Re: Pacing. I may have pushed hard in the first hour there was a strong headwind so I went about chasing slow cars to draft 10 ft behind. Longer duration of z4 effort to catch up to and get in the draft zone. 2nd hour was mostly steep hills which actually felt easier than dealing with headwinds on the flats.

I'm also thinking of avoiding milk in my drinks for now. I've had upset stomach by the time I got home. Would be the first I had problems with milk. Milk never gave me issues before when consumed during rides.
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Old 04-06-22, 11:53 PM
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Originally Posted by rm -rf View Post
90F, 3 hour ride with hills?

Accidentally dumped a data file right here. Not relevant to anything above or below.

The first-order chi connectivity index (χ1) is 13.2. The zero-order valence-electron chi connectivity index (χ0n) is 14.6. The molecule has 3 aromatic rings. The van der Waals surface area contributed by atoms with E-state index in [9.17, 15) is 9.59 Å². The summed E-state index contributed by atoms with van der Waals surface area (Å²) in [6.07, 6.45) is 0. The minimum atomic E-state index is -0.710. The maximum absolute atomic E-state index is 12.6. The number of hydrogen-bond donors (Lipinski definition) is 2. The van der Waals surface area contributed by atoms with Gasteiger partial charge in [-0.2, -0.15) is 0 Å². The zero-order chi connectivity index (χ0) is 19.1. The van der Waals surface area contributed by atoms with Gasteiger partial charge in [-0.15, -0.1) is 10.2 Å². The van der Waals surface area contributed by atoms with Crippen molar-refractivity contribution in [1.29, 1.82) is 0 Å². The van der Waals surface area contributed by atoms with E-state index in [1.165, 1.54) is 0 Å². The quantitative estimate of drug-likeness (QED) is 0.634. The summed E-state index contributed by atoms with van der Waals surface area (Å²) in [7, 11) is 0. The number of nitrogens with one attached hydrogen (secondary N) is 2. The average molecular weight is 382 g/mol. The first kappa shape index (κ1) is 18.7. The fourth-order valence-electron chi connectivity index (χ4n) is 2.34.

I'd finish 3 24 ounce water bottles, one with a diluted sport mix to start the ride. So that's a water stop part way through the ride. Also a Coke at the stop is good, I like that.
400 calories in energy bars, at least. And I like having an extra one "just in case"

And a cooler with iced cold water waiting at the end of the ride!
Coke sounds good! Sounds like a good incentive to bring my insulated pannier bag to keep my drinks cold.

Bad idea to pour cold water on my shirt though?
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Old 04-07-22, 05:56 PM
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Originally Posted by qwaalodge View Post
I do between 3.5 to 4.5 hours of training per week. 3.5 hrs in indoor trainer. Each day is 15 minutes zone1 spinning 120 to 140 rpm and another 15 minutes in zone4 low cadence (cumulative, not continuous duration). Excluding stretching for several minutes.

As I get stronger, I increase power output but NOT the duration. Have difficulty finding more free time for training so I would simply increase power output in the time given. If situation gets better, I'll do my best to reach 10 hrs /week.